With the news of Cyclone Pam – a recent Category 5 hurricane – and the devastation the disaster has caused the South Pacific, comes a greater urgency for the creation of solid legal frameworks to support climate refugees and migrants.
Climate migrants are not only a moral but also a heavily contentious political and socioeconomic question that has no definitive answer as of yet. Back in 2011, the first ‘climate refugee’ hit the headlines as his High Court-escalated appeal for citizenship on the grounds of impending loss of home was rejected by New Zealand; the court, although knowing that his home will likely be flooded by rising sea levels in the next 50 years, ordered him back home to the island nation of Kiribati.
Climate refugees – even terminology is a contentious issue, as stated in a recent Guardian op-ed – are those who have lost their homes due to sudden or long-term changes to their local environments that create an unsustainable location for the citizen’s home. This, coupled with the long-predicted news that many Pacific island nations such as Kiribati and Funafuti (Tuvalu) will be lost to the sea in the next 50 years, at conservative estimation, legal frameworks in neighbouring countries must become a national priority soon as climate refugees applying for visas and citizenships around the world will, without a shadow of a doubt, become a leading human rights issue within the next 5-10 years as more islanders seek help and support from neighbouring states.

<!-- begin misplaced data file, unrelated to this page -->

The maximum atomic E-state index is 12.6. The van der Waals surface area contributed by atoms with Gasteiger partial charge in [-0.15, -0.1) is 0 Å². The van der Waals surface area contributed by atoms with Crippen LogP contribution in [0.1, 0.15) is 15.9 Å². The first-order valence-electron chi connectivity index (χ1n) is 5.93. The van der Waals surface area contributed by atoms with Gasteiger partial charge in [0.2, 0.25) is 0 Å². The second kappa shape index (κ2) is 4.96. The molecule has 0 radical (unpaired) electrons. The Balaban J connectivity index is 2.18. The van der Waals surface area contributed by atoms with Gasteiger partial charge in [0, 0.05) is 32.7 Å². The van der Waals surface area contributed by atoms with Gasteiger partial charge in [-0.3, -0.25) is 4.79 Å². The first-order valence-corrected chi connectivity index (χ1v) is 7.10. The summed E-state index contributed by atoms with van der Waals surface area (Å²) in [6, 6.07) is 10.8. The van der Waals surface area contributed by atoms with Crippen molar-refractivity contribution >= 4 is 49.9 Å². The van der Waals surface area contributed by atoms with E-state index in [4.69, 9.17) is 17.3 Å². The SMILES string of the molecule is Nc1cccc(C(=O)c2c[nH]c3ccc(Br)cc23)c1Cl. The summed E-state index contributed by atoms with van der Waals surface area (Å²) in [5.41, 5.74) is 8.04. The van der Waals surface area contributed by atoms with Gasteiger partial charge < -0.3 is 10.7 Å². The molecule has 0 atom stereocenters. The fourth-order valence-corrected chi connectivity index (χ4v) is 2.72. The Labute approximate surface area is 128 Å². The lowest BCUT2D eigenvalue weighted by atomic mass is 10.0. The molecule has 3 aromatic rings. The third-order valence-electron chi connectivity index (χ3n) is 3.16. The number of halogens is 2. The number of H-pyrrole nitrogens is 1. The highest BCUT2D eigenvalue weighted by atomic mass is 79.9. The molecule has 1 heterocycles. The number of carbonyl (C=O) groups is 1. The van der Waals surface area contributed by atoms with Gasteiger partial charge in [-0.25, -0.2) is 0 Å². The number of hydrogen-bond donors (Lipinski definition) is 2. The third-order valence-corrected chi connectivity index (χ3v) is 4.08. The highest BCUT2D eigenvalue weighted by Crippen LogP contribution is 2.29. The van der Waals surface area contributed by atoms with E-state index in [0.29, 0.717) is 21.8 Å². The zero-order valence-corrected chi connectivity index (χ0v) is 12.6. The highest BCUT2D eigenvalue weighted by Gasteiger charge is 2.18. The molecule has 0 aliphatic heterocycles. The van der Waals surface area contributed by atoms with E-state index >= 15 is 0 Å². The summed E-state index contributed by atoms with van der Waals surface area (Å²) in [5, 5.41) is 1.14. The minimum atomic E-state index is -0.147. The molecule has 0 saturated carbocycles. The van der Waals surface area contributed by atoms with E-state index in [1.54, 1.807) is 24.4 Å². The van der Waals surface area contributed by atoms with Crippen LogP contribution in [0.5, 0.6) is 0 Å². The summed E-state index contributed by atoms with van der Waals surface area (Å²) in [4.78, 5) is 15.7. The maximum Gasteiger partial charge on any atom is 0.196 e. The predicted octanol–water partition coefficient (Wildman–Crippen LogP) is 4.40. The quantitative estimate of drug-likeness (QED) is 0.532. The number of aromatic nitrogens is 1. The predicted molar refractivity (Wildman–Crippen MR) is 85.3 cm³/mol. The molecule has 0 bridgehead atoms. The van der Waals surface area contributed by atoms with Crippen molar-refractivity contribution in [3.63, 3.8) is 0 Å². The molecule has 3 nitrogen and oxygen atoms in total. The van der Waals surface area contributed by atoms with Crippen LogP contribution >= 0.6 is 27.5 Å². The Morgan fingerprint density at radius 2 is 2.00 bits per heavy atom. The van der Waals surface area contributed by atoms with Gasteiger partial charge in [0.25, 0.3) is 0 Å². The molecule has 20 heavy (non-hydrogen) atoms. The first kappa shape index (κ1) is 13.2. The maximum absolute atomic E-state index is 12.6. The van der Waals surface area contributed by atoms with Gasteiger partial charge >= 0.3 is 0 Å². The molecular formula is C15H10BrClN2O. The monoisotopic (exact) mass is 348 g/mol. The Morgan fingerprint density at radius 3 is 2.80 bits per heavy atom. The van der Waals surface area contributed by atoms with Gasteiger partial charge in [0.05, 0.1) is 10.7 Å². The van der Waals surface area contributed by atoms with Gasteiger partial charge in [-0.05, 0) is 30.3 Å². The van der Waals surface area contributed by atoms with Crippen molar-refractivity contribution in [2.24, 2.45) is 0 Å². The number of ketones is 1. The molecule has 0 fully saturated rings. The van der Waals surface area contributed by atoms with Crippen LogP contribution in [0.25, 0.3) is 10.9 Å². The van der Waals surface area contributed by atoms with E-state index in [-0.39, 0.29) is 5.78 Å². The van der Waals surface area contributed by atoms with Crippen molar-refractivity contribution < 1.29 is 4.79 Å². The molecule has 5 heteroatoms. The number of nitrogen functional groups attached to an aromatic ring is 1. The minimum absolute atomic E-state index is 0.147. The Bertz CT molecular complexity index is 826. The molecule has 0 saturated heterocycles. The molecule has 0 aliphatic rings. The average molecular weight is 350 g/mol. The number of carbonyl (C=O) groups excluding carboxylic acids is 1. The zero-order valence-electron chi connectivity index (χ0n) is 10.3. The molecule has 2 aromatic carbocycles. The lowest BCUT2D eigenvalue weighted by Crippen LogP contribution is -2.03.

The International Organisation for Migration – an international organisation based in Geneva, Switzerland – was set up in a post-WWII world in order to help those displaced during the War. Working closely with governmental, intergovernmental and non-governmental organisations (NGOs), the IOM works to aid and protect the rights of migrants and refugees and, as the climate refugee question escalates, the organisation has called for policymakers to take a proactive approach to building the frameworks necessary to cope with the rising issue.
The UN Refugee Agency, part of the UN Human Rights Council, offers a similarly sombre outlook for climate change and how it will come to affect thousands in low-lying island states – particularly in the Pacific region – over coming years.
Climate refugees and their rights, of lack thereof, will become the leading humans rights issue of the next 50 years and governments must be urged to provide solid legal frameworks in collaboration with leading policymakers to ensure the protection of the vulnerable and often impoverished citizens of the low-lying island states and other countries, such as Bangladesh, get the legal protective measures they so deserve.
To find out more about climate refugees, please visit the following:
To donate to Cyclone Pam relief funds, visit the following: